It may be seen by reference to FIG. 3, and from the equation, that the distance R reaches the maximum at the top (B1) and the bottom (B3) corners of the cut where the eccentric arm (CI, Cp1) is at 0° (Cp1) and 270° (Cp3). The minimum distance R is obtained at the horizontal center line of the head (B2) when the eccentric arm (CI, Cp2) is at 135° (Cp2). Using this description, Bn can be plotted for any angle θ at Cpn, and this is the manner in which the cutter path shown in FIG. 2 was developed.
Further, if the two dimensional figures of FIGS. 2 and 3 are visualized as being three dimensional with the long dimension being an elongation of the triangle perpendicular to the sheet of drawings, then such a device is seen as capable of carrying several bits suitably spaced at the various apices of the elongated triangular-shaped cutting heads as seen in FIG. 1. Thus, each bit at any apex of the eccentrically rotated triangles for both heads or drums will follow a path best described as a square. This permits the triangular-shaped head to be mounted horizontally on a mining machine boom as a replacement for the standard rotary head as illustrated, and when the triangular-shaped head is driven by an appropriately geared ring and pinion in an eccentric path, then the cutting bits 34 mounted at the apices will take a square face cut at a constant depth after being sumped.
From the above, laboratory linear cutting experiments combined with the theoretical analysis of the rotary cut lead to the conclusions as follows:
1. Both specific airborne respiral dust and specific non-airborne respiral dust are monitonically increasing functions of specific energy.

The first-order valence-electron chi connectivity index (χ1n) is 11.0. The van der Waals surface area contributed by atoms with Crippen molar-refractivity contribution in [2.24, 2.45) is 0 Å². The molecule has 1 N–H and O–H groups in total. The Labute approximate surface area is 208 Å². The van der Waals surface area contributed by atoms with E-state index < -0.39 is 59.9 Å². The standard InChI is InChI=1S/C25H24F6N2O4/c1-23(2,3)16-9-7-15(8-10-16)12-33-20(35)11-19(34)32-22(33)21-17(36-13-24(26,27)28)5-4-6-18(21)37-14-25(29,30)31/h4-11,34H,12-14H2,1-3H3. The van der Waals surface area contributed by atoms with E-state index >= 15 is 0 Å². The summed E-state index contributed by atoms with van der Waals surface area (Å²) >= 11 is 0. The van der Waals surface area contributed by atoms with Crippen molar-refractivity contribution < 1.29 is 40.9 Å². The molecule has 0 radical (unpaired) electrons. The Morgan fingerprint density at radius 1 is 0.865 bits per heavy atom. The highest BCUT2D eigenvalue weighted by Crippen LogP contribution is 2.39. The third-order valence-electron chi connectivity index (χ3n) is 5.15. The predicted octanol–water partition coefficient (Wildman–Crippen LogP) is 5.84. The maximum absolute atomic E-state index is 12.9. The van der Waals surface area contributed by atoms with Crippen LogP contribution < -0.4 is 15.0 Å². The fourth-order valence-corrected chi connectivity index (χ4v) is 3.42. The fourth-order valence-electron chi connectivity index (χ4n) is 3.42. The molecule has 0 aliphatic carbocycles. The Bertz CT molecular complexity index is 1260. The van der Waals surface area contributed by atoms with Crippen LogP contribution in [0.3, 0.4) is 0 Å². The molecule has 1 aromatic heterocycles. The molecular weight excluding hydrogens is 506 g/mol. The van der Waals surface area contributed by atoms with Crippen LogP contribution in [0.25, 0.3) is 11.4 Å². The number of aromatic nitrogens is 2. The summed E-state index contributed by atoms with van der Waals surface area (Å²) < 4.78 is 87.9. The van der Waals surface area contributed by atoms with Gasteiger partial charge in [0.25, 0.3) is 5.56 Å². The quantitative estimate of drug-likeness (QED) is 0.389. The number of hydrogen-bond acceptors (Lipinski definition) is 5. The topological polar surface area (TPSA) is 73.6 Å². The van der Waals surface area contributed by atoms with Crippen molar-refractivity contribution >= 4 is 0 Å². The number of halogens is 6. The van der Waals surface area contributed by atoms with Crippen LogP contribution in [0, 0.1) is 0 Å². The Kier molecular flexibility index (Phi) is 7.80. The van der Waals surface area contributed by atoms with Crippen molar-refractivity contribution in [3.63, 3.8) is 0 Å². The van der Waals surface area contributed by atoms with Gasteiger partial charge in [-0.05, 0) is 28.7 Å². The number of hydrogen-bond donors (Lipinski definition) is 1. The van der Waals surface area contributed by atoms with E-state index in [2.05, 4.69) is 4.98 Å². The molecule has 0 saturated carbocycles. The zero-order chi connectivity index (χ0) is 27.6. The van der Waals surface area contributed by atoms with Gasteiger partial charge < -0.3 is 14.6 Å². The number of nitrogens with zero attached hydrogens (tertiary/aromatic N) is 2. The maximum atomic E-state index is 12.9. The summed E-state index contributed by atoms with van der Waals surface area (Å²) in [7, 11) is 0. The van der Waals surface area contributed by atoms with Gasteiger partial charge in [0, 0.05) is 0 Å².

2. Specific dust and specific energy are inversely proportional to the depth of cut.
3. An optimum value of the space to depth ratio of the cutting bits exists between 2 and 3 for linear cutting.
4. Rotary cutting has an inherent bit spacing problem since the correct bit spacing is only obtained at maximum depth for each bit.
5. Rotary cutting is an inherently poor low volume recovery in the first 60% of advance distance for each bit on the drum making this portion of the rotary cut highly inefficient with abnormal amounts of dust.
6. Specific airborne respirable dust generated from the rotary cut is greater than that generated from the linear cut.
In conclusion, the laboratory results show that the greatest dust generated per unit volume occurs at cuts less than one inch deep, and it becomes apparent that all cutting should occur deeper than one inch. From the analysis of the rotary cut, it is equally apparent that when a bit enters the coal face at zero depth, goes to some maximum depth, and exits the face at zero depth due to its mechanical configuration, as in the standard continuous mining machine, it is inherently a high energy, dusty cutting mechanism.
The linear cutting rotary head modified continuous mining machine of the present invention as described above completely eliminates these problems and minimizes respirable dust generation. With respect to the illustrated embodiment, it should be noted that the drum cross-section may take the shape of modified equilateral triangles whose sides may be changed symmetrically into other forms of conic section as are compatible with gear sizes and head sizes needed for the coal seam being cut, and that auxiliary fragmentation subsystems may be placed at the cutting bits 34, the subsystems may include thermal heaters, hydraulic impact rams, electromagnetic heating, mechanical impact, high pressure liquid jets or any combination of the same.
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|US2694563 *||May 24, 1950||Nov 16, 1954||Dallas P Graham||Rotary mining machine head and cutter carried thereby movable in elliptical paths|
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|Citing Patent||Filing date||Publication date||Applicant||Title|
|US4303277 *||Feb 6, 1980||Dec 1, 1981||The United States Of America As Represented By The Secretary Of The Interior||Triangular shaped cutting head for use with a longwall mining machine|
|US5152592 *||Aug 21, 1986||Oct 6, 1992||Krayer William L||Corner cabinet|
|WO1987004325A1 *||Jan 15, 1987||Jul 30, 1987||William L Krayer||Corner cabinet|
|U.S. Classification||299/76, 299/78, 299/64|
|International Classification||E21C27/24, E21C27/00|